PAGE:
The Painted Bird




A visionary drama about a wandering boy in a wartime setting that shows men's worst propensities. 

Painted Bird, The  


The Czech director Václav Marhoul is not someone known to me but the way in which he has directed The Painted Bird is an achievement of the first order. If the film is nevertheless less than a masterpiece it is because the story it tells, an adaptation by Marhoul himself of Jerzy Kosinski's novel published in 1965, unsettles without ever quite coming into precise focus. It's an epic tale in nine segments that concentrates throughout on the experiences of a lost youth played by Petr Kotlar whose fate could be as terrible as that of the bird mentioned in a story that we hear which provides the film with its title. Instead of what Marhoul chooses to give us, such material could have yielded a grimly realistic but conventional portrayal, a standard story of the Second World War. Indeed, when soldiers do eventually appear they are German and Russian so that particular war does appear to be the setting, one in which the fact that the persecuted boy is Jewish is all too fitting.


However, Marhoul never names the country that supplies The Painted Bird with its stark landscape and this fact, together with the film's episodic narrative spread over almost three hours and shot in black and white 'Scope, gives the impression that some kind of universal statement is being made about the human condition. At the outset the boy is staying in a remote spot with his aunt Marta (Nina Shunevych) but when she dies suddenly he starts his wanderings. With no clear idea of how to find his parents, he encounters instead strangers who in most cases are ready to exploit him: they include a paedophile (Julian Sands), a nymphomaniac (Jitka Cvancarová), a seductress (Julia Valentova), a witch doctor who regards him as evil (Alla Sokolova), a Russian soldier (Barry Pepper) keen to convert him to Communism and a husband (Udo Kier) who gouges out the eyes of his wife's younger lover.  He does also meet a well-meaning priest (Harvey Keitel), but almost all of the characters behave despicably and, given his horrific experiences, it is hardly surprising that the boy himself should lose his innocence and accept violence as the way to assert himself and survive.


Finely shot by Vladimir Smutný, The Painted Bird dares for much of the time to use short scenes to tell the tale, a device which could easily have added to the sense of this is being a very long film. But, despite that approach, Marhoul miraculously keeps the film flowing and sustains its 169 minutes with ease. Further mastery is shown late on when the arrival of the Cossacks leads to a powerful montage depicting the killing and destruction inherent in war in a manner that evokes Eisenstein (for that matter the scenes with the priest feel Bergmanesque). This is great, but is the film taking as its central argument that war corrupts or that outsiders, Jewish or otherwise, are always unfair victims or is it going wider and simply claiming that human nature is basically bad? Whichever it is, when an adult woman sets out to seduce the boy the sequence is too out of the way to convince as a general illustration of how innocence is likely to be corrupted. This episode also underlines the film's lack of any sympathetically drawn female character. As against that, however, save for the priest and for Stellan Skarsgård's German soldier all the men behave in ways that the film clearly deplores. Some will, of course, regard the film as too one-sided in its bleakness but, oddly enough it was a last minute attempt to suggest hope that I found unconvincing. But, if what the film is saying may be at once open to question and controversial, the technical accomplishment is remarkable.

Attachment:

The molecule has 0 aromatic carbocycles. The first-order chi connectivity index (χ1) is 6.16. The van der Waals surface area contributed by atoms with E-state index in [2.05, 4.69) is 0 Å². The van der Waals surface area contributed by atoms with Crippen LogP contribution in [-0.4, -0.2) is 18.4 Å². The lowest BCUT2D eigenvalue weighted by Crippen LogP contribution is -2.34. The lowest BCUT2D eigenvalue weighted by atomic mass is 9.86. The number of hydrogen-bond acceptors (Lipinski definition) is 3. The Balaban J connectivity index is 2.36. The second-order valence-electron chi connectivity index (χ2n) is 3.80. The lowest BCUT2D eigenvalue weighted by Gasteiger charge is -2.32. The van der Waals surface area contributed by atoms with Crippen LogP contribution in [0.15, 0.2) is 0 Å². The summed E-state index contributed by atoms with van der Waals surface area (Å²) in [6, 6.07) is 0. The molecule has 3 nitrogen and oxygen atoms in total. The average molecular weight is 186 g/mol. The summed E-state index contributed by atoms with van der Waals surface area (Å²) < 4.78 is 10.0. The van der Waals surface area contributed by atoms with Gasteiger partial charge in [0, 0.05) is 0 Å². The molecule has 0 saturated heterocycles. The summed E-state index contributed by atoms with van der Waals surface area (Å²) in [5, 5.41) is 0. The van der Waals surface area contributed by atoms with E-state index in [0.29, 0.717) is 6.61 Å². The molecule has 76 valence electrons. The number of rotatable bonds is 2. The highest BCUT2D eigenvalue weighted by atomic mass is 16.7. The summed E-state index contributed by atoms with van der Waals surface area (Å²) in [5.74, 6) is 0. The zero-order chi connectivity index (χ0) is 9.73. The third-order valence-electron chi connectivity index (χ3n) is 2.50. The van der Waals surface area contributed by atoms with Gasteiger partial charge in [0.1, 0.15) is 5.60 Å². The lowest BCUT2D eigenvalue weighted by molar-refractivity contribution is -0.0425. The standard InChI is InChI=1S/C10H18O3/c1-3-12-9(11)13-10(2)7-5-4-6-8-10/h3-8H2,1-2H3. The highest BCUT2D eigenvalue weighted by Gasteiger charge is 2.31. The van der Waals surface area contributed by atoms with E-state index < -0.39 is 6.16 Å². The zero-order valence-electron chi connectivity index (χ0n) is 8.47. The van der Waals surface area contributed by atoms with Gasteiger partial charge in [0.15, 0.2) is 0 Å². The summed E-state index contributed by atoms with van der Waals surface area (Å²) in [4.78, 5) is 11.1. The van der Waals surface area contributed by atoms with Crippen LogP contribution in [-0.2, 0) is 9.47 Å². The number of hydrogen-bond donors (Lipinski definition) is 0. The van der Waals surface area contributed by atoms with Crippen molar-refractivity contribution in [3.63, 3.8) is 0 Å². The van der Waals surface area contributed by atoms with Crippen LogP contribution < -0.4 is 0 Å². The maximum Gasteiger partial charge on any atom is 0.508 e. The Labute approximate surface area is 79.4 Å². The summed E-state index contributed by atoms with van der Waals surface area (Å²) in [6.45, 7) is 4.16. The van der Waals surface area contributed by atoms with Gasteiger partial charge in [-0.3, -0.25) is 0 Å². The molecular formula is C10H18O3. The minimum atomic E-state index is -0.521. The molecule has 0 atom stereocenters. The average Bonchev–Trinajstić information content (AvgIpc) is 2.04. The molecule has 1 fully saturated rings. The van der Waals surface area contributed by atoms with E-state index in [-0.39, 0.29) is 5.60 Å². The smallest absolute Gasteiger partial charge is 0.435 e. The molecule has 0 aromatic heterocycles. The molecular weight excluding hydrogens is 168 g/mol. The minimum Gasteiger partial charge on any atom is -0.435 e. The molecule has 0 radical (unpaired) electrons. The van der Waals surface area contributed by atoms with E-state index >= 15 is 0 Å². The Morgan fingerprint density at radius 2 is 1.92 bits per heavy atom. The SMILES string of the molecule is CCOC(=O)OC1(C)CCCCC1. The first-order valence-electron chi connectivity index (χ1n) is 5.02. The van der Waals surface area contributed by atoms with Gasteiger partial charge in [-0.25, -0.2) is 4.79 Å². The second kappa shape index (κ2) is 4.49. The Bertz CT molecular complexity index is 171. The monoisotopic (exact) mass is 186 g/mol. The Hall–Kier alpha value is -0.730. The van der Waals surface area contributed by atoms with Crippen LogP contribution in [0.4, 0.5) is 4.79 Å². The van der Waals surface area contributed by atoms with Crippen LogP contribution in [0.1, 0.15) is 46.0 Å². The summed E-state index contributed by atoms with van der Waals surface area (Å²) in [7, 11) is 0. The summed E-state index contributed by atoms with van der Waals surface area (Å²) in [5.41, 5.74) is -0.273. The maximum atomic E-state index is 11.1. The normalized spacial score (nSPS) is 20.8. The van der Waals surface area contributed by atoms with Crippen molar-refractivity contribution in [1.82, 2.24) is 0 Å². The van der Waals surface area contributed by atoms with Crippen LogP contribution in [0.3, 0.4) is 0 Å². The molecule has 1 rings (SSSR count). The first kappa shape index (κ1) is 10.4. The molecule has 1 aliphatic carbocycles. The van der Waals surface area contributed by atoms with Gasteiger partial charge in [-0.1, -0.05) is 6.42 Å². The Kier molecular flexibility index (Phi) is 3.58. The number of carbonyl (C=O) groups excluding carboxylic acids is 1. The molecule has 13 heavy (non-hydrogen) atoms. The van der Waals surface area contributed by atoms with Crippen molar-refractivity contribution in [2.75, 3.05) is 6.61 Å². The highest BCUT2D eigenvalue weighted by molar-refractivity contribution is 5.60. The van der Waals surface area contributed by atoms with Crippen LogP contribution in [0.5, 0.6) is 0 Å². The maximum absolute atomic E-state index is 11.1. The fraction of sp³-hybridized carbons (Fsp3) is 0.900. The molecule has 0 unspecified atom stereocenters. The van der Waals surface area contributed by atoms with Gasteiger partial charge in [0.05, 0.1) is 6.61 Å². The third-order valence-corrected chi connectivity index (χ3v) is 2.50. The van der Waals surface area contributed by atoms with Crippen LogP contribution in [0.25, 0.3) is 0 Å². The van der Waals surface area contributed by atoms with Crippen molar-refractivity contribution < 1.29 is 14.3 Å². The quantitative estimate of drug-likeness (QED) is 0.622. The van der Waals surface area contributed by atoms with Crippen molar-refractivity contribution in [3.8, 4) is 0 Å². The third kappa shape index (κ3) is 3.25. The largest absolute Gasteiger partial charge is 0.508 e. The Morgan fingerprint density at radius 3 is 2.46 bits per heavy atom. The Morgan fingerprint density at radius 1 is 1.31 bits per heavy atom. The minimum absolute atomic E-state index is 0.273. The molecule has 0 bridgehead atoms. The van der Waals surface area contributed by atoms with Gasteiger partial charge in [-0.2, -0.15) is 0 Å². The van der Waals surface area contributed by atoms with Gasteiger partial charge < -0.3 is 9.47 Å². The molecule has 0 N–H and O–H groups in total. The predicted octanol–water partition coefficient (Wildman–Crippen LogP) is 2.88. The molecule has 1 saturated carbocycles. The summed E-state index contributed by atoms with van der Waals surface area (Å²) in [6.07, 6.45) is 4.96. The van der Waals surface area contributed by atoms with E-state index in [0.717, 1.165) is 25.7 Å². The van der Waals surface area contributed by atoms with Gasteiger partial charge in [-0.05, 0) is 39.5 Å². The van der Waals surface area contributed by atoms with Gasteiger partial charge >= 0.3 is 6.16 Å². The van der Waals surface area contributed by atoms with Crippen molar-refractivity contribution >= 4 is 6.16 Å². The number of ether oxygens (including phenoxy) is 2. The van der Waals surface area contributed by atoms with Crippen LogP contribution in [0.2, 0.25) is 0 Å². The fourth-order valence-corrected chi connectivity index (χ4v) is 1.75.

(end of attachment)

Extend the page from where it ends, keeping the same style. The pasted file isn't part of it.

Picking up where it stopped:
Original title: Nabarvené ptáce.




Cast: Petr Kotlár, Nina Shunevych, Alla Sokolova, Udo Kier, Michaela Dolezalova, Zdenek Pecha, Lech Dyblik, Jitka Cvancarová, Stellan Skarsgård, Harvey Keitel, Julian Sands, Julia Valentova Vidrnakova, Aleksey Kravchenko, Barry Pepper, Petr Vanek.


Dir Václav Marhoul, Pro Václav Marhoul, Screenplay Václav Marhoul, from the novel by Jerzy Kosinski, Ph Vladimir Smutný, Pro Des Jan Vlasák, Ed Ludek Hudec, Costumes Helena Rovna.


Ceská televize/Eduard & Milada Kucera/Directory Films/Certicon Group-Eureka Entertainment.
170 mins. Czech Republic/Ukraine/Slovakia. 2019. Rel: 11 September 2020. Available in cinemas
and on CHC, BFI Player, VOD, etc. Cert. 18.